One may think that expanding the regime-held areas helps stabilize the situation for families, but it is actually hurting the situation. Because when the regime comes to any area, the people in that area leave and become IDPs. They will move to another place; so when the regime expands into an area — like eastern Aleppo — that area automatically becomes empty. Until now, eastern Aleppo remains empty; even the supporters of Assad are gone. After Assad got control of eastern Aleppo, most of those people moved to northern Aleppo.

 The targeting of schools is a tragedy. We have the majority of the attacks against our schools. The regime and its supporters deliberately attack schools. Today — even now as we are speaking — one attack happened in Homs, but no one is reporting on it. No one reports on these issues anymore. It has become normal for the world and that is a shame. 

 The West knows what’s going on in Syria. They have their satellites, their people on the ground, so they can see what’s going on, but there is no willingness to support the people. When the Assad regime attacks our schools, he does it with a big intention. He wants to displace these children and leave them in a hopeless and vulnerable position so that they would be forced to join radical groups. He wants to show people that if he is gone this is what will happen. He wants to show the rest of the world that Syrians are terrorists — but we’re not. There are close to 5,000 schools in the opposition-held areas, and the regime systematically attacks them. They never shell the schools in the IS-controlled areas. Why? Why is it that they only shell our schools?

 There are a total of 17,000 schools inside Syria and 5,000 of them are in the opposition areas. Almost 2,800 schools have been shelled and are completely destroyed. The schools that are left are all targets. So due to these fears we are providing informal schooling in private homes, basements and areas that we think the children are safe in. In many areas where shelling is frequent and heavy, we have the kids stay inside and the teachers go to them. No child should endure this — to get education under the fear of dying.

 Before the war, 5% of students were disabled, today we have over 15% of children with disabilities and special needs. In total, we have around 275,000 teachers in all of Syria, and in the opposition areas there are only 75,000 teachers left. Out of that number, only 13,000 of them are getting a salary and the rest don’t work or are volunteers — there is no funding to pay these teachers and that is a tragedy. From the 25,000 teachers that are available in our system [work under the umbrella of the Education Ministry] now 14,000 of them don’t have a degree in higher education and only have a secondary education degree. Because of that, these teachers themselves need some support. We are fighting this fight because we are not just fighting to save education for these children — we are fighting the regime’s intentions of destroying our future generation.There is no budget! There are NGOs supporting us, but the whole system is losing funding. The ministry has no budget. Even the University of Aleppo is getting its support from other NGOs.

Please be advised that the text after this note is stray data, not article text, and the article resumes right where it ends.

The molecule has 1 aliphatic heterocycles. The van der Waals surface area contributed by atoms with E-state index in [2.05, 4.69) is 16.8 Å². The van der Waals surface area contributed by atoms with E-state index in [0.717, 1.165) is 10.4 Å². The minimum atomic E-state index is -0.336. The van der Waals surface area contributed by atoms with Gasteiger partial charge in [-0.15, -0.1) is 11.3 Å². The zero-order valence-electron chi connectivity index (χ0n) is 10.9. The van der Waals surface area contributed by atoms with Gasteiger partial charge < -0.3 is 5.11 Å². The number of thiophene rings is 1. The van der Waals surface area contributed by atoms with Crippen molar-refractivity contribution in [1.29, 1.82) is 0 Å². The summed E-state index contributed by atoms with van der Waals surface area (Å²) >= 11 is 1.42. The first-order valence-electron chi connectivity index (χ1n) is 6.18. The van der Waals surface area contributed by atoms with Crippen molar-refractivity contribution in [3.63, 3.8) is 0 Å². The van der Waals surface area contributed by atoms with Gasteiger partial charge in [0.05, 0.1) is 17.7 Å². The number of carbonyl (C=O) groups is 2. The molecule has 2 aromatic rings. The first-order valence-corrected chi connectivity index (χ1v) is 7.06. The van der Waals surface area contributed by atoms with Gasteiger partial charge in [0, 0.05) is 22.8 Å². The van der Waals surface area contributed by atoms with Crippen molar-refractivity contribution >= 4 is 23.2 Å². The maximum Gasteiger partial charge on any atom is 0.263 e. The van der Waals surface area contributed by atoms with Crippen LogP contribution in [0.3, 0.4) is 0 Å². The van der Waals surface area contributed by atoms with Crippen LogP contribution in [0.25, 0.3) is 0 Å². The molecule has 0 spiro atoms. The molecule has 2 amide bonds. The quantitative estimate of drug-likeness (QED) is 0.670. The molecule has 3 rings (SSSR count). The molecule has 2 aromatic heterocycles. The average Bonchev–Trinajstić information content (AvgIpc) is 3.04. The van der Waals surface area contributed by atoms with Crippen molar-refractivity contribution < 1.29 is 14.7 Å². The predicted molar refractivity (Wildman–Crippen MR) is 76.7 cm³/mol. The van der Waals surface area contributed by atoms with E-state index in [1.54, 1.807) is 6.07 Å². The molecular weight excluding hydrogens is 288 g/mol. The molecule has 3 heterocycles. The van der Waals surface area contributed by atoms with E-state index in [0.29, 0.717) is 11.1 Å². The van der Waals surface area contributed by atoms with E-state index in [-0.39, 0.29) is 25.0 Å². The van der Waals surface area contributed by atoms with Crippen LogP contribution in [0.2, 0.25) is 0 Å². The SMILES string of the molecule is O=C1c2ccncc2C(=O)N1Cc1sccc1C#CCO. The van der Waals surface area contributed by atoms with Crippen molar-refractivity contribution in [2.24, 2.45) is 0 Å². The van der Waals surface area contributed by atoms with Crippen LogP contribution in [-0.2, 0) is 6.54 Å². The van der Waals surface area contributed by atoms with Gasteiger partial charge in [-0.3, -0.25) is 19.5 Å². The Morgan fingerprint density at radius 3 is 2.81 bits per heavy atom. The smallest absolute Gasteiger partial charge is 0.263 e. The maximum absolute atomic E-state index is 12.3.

The world does not care because the regime is still being supported. The world has no heart and we are losing an entire generation. The Syrian people know that they are alone. Even our supporters and friends are reducing their support. Funds are decreasing and their backing is weakening. Our team works under shelling and everyday we are facing death. Even I, myself, have escaped death and continue to face it every day.

 We need funding to be sustained — all in an effort to build upon what we are doing. Those remaining in Syria will never leave — we will stay — even if we are working voluntarily. If we leave, there will be a demographic change in our country and we can’t let that happen. That change is what the regime wants. We prefer to die inside Syria than to leave.

 It is so difficult for me to see Syrian children live without education and have their future and potential wasted. I can’t see them just sit while being left behind doing nothing. I have to work to serve this community and my country. If I were to leave, and if people like me continue to leave, Syria will be left with no qualified person and that will be an irrecoverable disaster. This is especially critical in the field of education. I have no plans to leave Syria. Syria is my home, my country, I will never leave. We will work inside Syria until the last breath." '

Demonstrations across Syria today under the banner: Revolution until Victory

"Here in Douma."

Maarat al-Numan:


Thursday, 9 March 2017

Assad is a long way from victory in Syrian conflict